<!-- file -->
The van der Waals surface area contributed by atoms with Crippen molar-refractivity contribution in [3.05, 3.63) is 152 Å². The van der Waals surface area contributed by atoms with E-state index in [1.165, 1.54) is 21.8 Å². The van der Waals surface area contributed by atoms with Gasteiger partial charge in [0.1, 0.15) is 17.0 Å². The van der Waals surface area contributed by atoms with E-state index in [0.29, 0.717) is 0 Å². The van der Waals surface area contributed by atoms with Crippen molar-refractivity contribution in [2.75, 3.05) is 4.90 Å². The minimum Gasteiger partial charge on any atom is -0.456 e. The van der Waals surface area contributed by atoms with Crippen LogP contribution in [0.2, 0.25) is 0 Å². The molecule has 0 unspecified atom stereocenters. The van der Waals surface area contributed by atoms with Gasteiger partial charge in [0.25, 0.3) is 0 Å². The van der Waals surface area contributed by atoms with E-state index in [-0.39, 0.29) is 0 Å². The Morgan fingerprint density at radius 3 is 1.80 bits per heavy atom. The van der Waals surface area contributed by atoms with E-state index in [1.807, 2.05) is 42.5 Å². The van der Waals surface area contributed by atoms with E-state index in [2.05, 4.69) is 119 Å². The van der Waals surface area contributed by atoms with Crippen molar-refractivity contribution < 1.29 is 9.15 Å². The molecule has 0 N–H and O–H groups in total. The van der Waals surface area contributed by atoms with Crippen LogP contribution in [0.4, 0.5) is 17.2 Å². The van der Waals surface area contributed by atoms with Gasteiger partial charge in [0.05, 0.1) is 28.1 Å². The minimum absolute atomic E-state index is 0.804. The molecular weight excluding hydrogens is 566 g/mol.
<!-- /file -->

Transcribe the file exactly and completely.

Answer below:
The van der Waals surface area contributed by atoms with Crippen molar-refractivity contribution in [3.05, 3.63) is 152 Å². The van der Waals surface area contributed by atoms with E-state index in [1.165, 1.54) is 21.8 Å². The van der Waals surface area contributed by atoms with Gasteiger partial charge in [0.1, 0.15) is 17.0 Å². The van der Waals surface area contributed by atoms with E-state index in [0.29, 0.717) is 0 Å². The van der Waals surface area contributed by atoms with Crippen molar-refractivity contribution in [2.75, 3.05) is 4.90 Å². The minimum Gasteiger partial charge on any atom is -0.456 e. The van der Waals surface area contributed by atoms with Crippen LogP contribution in [0.2, 0.25) is 0 Å². The molecule has 0 unspecified atom stereocenters. The van der Waals surface area contributed by atoms with Gasteiger partial charge in [0.25, 0.3) is 0 Å². The van der Waals surface area contributed by atoms with E-state index in [-0.39, 0.29) is 0 Å². The Morgan fingerprint density at radius 3 is 1.80 bits per heavy atom. The van der Waals surface area contributed by atoms with E-state index in [1.807, 2.05) is 42.5 Å². The van der Waals surface area contributed by atoms with E-state index in [2.05, 4.69) is 119 Å². The van der Waals surface area contributed by atoms with Crippen molar-refractivity contribution < 1.29 is 9.15 Å². The molecule has 0 N–H and O–H groups in total. The van der Waals surface area contributed by atoms with Crippen LogP contribution in [0.4, 0.5) is 17.2 Å². The van der Waals surface area contributed by atoms with Gasteiger partial charge in [0.05, 0.1) is 28.1 Å². The minimum absolute atomic E-state index is 0.804. The molecular weight excluding hydrogens is 566 g/mol.